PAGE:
Interview: Wuh Oh – 'The name, to me, represents the magic that comes from the happy accidents'

Interview: Wuh Oh – 'The name, to me, represents the magic that comes from the happy accidents'

Sample-master and producer talks mistakes, inspiration and living in Glasgow

Wuh Oh, aka Peter Ferguson, creates catchy layered, sample-soaked tunes. We caught up with him to chat about his work.

Where did the name Wuh Oh come from?
The last track on my first EP has a sample of a wee kid saying ‘wuh oh!’ towards the end. When I was looking for an alias that suited what I do, my producer friend Sega Bodega suggested I name myself after that. The name made perfect sense to me, as most of my favourite things that I’ve written have been the result of a mistake, be it whilst playing the piano or chopping up a sample or whatever. The name ‘Wuh Oh’, to me, represents the magic that comes from the happy accidents, the music that I could never intentionally create.

When did you start making music?
My parents bought me a Yamaha keyboard when I was 10 and it had a function that let me create little songs by recording up to four layers of music. I became so obsessed with it, but started getting upset because the keyboard could only save five songs, forcing me to keep deleting old music to make room for the new stuff. Then I got a 4-track digital recorder, which let me start recording my music more freely. I joined a synth-pop group and a three-piece rock band in my teens but, being the control freak that I am, I eventually returned to making music entirely by myself. By 16, my chiptune compositions had been played on Radio 1 and I’d been interviewed by Annie Mac, but I got lonely doing the solo stuff in a small town where no one else was doing what I was doing. After moving to Glasgow for university, I met a lovely group of producers to make music around and suddenly didn’t feel as alone any more. Twelve years into of making music of all sorts, it becomes challenging to surprise yourself, hence my intense love of the little ‘wuh oh’ moments along the way.

Who do you count among your inspirations?
Belle & Sebastian were my first favourite band and I think they’ve massively influenced my taste in melody and harmony, along with bands like Frightened Rabbit and Neutral Milk Hotel. I also envy Ben Folds’ ability to make bum notes sound right because his piano playing’s so spirited, jazzy and technically impressive otherwise. In terms of beat-making, producers like The Neptunes and Timbaland inspire me in their ability to make stuff that’s so left-field yet catchy and immediate. Also, Daft Punk’s way of channelling the power of repetition on their early albums has always been fascinating to me. Right now Joanna Newsom’s weird pop music blows my mind. Seeing the rise of the LuckyMe and Numbers crews (both from Glasgow) made me realise the kind of success that could be within my reach in production, provided I put myself out there and work hard enough.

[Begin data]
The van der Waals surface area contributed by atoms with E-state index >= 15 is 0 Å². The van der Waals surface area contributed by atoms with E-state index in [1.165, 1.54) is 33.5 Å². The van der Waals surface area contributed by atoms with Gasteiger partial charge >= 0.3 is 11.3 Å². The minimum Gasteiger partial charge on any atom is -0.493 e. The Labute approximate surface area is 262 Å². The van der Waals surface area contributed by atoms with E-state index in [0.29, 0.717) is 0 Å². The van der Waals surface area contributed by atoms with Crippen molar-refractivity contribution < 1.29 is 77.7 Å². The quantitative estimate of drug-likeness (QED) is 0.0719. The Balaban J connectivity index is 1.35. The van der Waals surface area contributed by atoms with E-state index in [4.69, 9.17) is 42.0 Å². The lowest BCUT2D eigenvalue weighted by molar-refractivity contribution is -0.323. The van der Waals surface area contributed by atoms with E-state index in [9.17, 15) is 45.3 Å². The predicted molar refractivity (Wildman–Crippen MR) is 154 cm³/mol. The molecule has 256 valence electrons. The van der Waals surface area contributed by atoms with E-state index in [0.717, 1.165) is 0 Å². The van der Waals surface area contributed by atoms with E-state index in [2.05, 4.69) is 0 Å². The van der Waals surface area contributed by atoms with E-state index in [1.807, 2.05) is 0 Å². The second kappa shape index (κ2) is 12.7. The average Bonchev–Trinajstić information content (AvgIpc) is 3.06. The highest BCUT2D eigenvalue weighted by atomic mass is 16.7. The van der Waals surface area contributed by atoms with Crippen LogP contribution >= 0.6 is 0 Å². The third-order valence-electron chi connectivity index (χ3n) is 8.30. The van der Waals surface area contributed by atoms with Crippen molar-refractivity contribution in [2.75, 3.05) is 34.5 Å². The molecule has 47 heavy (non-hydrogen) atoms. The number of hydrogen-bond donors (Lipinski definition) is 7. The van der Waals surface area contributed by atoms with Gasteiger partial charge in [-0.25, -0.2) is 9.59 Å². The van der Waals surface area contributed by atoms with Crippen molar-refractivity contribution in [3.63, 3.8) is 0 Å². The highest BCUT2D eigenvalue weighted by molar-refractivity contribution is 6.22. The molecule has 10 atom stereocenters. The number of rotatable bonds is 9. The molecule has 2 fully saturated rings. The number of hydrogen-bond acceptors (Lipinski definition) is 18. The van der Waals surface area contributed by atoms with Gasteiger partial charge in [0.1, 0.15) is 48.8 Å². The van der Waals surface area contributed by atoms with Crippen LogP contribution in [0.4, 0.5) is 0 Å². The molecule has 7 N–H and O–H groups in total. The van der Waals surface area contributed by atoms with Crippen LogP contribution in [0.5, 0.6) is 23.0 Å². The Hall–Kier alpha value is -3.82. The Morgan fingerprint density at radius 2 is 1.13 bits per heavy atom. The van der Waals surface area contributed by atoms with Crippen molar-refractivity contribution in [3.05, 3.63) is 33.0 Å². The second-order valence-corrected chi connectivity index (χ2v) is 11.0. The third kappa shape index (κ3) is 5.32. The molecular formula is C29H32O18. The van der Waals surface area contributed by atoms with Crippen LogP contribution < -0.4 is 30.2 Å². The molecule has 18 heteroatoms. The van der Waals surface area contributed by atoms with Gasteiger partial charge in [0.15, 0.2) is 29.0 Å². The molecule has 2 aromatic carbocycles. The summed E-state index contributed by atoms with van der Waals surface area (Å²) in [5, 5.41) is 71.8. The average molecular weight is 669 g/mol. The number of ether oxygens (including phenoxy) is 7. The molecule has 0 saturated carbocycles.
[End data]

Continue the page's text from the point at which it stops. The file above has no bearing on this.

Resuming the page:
How does living in Glasgow inspire your work?
Lots of the music that inspires me comes from Glasgow and because of that I always wanted to move here. It still feels like this magical alternate reality for me even after five years of living here, potentially because it’s the first place I’ve lived that wasn’t my family home, so I still associate it with freedom and possibility. The experimental electronic music scene that I’ve managed to get involved in has really helped me push myself creatively as I want to impress the producers and promoters in my friend circle and make music we can party or chill out to.

You use a lot of interesting samples in your music
One of the samples I’m happiest with so far is that of the drums and voice I used in 'Trippin'. They’re from a tutorial video by a fantastic drummer called Bernard Purdie, teaching people how to play his trademark 'Purdie Shuffle'. He’s such a charismatic guy and I love his playing style, so it felt right that he should guide people through a song. My song 'Stay Tuned' [] is basically five seconds or so of a jazz fusion song spread out over three minutes, pitch shifted and chopped up and rearranged. I don’t usually actively look out for samples, but when you hear five seconds of music that clearly deserves to be a whole track, it’s hard to resist trying to make that happen.

Your first EP was released as 'pay what you want' – why did you choose this over, for example, free?
I wanted as many people to have access to my music as possible. If anything the ‘pay what you want’ thing was annoying as it might have put people off who felt guilty paying nothing to download it, but that’s just the way the website I sold it through handled things. Saying that, with ‘the pay as you want’ feature, you’ve always got the chance of an eccentric millionaire coming along who wants to give you their fortune.

What have you got coming up in the future?
My musical partner, Arm Watches Fingers and I are planning on putting out a split EP (half his music and half mine) in the next couple of months. We made music together for about a year before opting to work more individually and I think this split EP will be a fun way to highlight our creative similarities and differences. I’ve had a few other exciting gig offers which I’ll be announcing soon, but most of all I just want to expand my online catalogue to make hunting out my music as worthwhile as possible for those people who take the time to find me. So yeah, loads more tunes coming soon. I have so many I need to get out of my system.

Lightworks: Installation V

A night of hip hop, grime and electronic music from Arm Watches Fingers, Wuh Oh, Slipmaat, Tuner, Ross Crammond, Troubles and Kami-O.

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